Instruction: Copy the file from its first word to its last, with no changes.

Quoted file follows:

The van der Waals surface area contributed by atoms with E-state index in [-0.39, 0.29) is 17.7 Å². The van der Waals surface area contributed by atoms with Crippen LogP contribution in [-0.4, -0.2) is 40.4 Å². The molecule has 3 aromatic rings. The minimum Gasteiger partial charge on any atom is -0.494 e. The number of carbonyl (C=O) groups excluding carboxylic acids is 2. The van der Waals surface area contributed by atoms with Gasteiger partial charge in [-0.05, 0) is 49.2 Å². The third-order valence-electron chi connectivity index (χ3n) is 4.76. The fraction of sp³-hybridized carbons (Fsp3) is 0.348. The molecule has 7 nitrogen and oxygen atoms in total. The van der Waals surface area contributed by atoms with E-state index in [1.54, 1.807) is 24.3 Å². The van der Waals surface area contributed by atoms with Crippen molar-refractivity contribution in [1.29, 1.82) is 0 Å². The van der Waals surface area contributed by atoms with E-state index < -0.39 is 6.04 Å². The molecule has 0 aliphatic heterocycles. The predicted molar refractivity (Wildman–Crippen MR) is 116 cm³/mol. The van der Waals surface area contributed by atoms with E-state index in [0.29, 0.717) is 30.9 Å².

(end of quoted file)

The van der Waals surface area contributed by atoms with E-state index in [-0.39, 0.29) is 17.7 Å². The van der Waals surface area contributed by atoms with Crippen LogP contribution in [-0.4, -0.2) is 40.4 Å². The molecule has 3 aromatic rings. The minimum Gasteiger partial charge on any atom is -0.494 e. The number of carbonyl (C=O) groups excluding carboxylic acids is 2. The van der Waals surface area contributed by atoms with Gasteiger partial charge in [-0.05, 0) is 49.2 Å². The third-order valence-electron chi connectivity index (χ3n) is 4.76. The fraction of sp³-hybridized carbons (Fsp3) is 0.348. The molecule has 7 nitrogen and oxygen atoms in total. The van der Waals surface area contributed by atoms with E-state index in [1.54, 1.807) is 24.3 Å². The van der Waals surface area contributed by atoms with Crippen molar-refractivity contribution in [1.29, 1.82) is 0 Å². The van der Waals surface area contributed by atoms with E-state index < -0.39 is 6.04 Å². The molecule has 0 aliphatic heterocycles. The predicted molar refractivity (Wildman–Crippen MR) is 116 cm³/mol. The van der Waals surface area contributed by atoms with E-state index in [0.29, 0.717) is 30.9 Å².